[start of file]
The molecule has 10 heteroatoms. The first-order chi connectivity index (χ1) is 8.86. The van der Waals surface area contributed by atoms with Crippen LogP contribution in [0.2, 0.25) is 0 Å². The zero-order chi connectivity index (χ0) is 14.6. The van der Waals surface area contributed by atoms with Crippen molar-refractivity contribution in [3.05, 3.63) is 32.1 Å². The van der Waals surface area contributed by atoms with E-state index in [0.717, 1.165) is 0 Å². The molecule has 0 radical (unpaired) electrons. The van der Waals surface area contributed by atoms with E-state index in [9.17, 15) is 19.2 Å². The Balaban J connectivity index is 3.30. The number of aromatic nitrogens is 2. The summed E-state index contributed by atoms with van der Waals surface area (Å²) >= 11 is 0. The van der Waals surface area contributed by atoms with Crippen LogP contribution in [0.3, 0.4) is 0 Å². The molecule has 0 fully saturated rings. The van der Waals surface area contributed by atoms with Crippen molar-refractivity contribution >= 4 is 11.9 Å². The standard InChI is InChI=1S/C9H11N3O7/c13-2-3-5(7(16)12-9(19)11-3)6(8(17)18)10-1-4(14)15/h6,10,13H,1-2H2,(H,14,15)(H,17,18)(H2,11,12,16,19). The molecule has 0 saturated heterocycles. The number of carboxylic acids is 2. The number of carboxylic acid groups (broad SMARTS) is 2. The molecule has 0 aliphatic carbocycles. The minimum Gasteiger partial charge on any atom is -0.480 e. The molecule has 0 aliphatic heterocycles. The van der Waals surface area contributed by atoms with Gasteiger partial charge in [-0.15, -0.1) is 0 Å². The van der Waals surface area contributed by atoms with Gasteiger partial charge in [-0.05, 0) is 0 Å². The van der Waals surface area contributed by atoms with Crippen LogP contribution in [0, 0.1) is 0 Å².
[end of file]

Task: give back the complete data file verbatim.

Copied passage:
The molecule has 10 heteroatoms. The first-order chi connectivity index (χ1) is 8.86. The van der Waals surface area contributed by atoms with Crippen LogP contribution in [0.2, 0.25) is 0 Å². The zero-order chi connectivity index (χ0) is 14.6. The van der Waals surface area contributed by atoms with Crippen molar-refractivity contribution in [3.05, 3.63) is 32.1 Å². The van der Waals surface area contributed by atoms with E-state index in [0.717, 1.165) is 0 Å². The molecule has 0 radical (unpaired) electrons. The van der Waals surface area contributed by atoms with E-state index in [9.17, 15) is 19.2 Å². The Balaban J connectivity index is 3.30. The number of aromatic nitrogens is 2. The summed E-state index contributed by atoms with van der Waals surface area (Å²) >= 11 is 0. The van der Waals surface area contributed by atoms with Crippen LogP contribution in [0.3, 0.4) is 0 Å². The molecule has 0 fully saturated rings. The van der Waals surface area contributed by atoms with Crippen molar-refractivity contribution >= 4 is 11.9 Å². The standard InChI is InChI=1S/C9H11N3O7/c13-2-3-5(7(16)12-9(19)11-3)6(8(17)18)10-1-4(14)15/h6,10,13H,1-2H2,(H,14,15)(H,17,18)(H2,11,12,16,19). The molecule has 0 saturated heterocycles. The number of carboxylic acids is 2. The number of carboxylic acid groups (broad SMARTS) is 2. The molecule has 0 aliphatic carbocycles. The minimum Gasteiger partial charge on any atom is -0.480 e. The molecule has 0 aliphatic heterocycles. The van der Waals surface area contributed by atoms with Gasteiger partial charge in [-0.15, -0.1) is 0 Å². The van der Waals surface area contributed by atoms with Gasteiger partial charge in [-0.05, 0) is 0 Å². The van der Waals surface area contributed by atoms with Crippen LogP contribution in [0, 0.1) is 0 Å².